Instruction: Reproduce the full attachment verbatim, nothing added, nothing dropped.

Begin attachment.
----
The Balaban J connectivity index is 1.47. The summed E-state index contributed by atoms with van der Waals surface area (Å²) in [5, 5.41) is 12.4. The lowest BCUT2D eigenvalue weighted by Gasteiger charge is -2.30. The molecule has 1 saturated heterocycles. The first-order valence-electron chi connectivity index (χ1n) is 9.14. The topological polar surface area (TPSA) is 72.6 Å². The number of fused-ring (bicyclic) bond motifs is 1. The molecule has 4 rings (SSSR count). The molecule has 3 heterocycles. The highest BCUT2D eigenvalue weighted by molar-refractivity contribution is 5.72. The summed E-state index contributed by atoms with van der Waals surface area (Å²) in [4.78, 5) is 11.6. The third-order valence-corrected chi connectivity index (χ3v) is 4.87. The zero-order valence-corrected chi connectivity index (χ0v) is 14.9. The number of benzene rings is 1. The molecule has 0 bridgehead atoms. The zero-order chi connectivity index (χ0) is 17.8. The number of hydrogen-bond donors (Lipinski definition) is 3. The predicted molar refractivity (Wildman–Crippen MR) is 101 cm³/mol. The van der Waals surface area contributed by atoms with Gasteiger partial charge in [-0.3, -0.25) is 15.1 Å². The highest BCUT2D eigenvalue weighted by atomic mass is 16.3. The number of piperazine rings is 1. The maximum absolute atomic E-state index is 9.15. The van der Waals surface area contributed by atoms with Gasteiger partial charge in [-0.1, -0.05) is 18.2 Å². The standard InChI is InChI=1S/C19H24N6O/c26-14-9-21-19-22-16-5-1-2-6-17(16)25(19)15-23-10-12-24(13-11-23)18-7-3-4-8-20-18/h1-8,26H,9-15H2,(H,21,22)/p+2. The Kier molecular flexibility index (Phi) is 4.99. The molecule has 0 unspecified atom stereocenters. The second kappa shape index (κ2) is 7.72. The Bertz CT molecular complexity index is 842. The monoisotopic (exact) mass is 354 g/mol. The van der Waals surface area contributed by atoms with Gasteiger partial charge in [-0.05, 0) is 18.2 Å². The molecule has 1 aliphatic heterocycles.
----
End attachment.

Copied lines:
The Balaban J connectivity index is 1.47. The summed E-state index contributed by atoms with van der Waals surface area (Å²) in [5, 5.41) is 12.4. The lowest BCUT2D eigenvalue weighted by Gasteiger charge is -2.30. The molecule has 1 saturated heterocycles. The first-order valence-electron chi connectivity index (χ1n) is 9.14. The topological polar surface area (TPSA) is 72.6 Å². The number of fused-ring (bicyclic) bond motifs is 1. The molecule has 4 rings (SSSR count). The molecule has 3 heterocycles. The highest BCUT2D eigenvalue weighted by molar-refractivity contribution is 5.72. The summed E-state index contributed by atoms with van der Waals surface area (Å²) in [4.78, 5) is 11.6. The third-order valence-corrected chi connectivity index (χ3v) is 4.87. The zero-order valence-corrected chi connectivity index (χ0v) is 14.9. The number of benzene rings is 1. The molecule has 0 bridgehead atoms. The zero-order chi connectivity index (χ0) is 17.8. The number of hydrogen-bond donors (Lipinski definition) is 3. The predicted molar refractivity (Wildman–Crippen MR) is 101 cm³/mol. The van der Waals surface area contributed by atoms with Gasteiger partial charge in [-0.3, -0.25) is 15.1 Å². The highest BCUT2D eigenvalue weighted by atomic mass is 16.3. The number of piperazine rings is 1. The maximum absolute atomic E-state index is 9.15. The van der Waals surface area contributed by atoms with Gasteiger partial charge in [-0.1, -0.05) is 18.2 Å². The standard InChI is InChI=1S/C19H24N6O/c26-14-9-21-19-22-16-5-1-2-6-17(16)25(19)15-23-10-12-24(13-11-23)18-7-3-4-8-20-18/h1-8,26H,9-15H2,(H,21,22)/p+2. The Kier molecular flexibility index (Phi) is 4.99. The molecule has 0 unspecified atom stereocenters. The second kappa shape index (κ2) is 7.72. The Bertz CT molecular complexity index is 842. The monoisotopic (exact) mass is 354 g/mol. The van der Waals surface area contributed by atoms with Gasteiger partial charge in [-0.05, 0) is 18.2 Å². The molecule has 1 aliphatic heterocycles.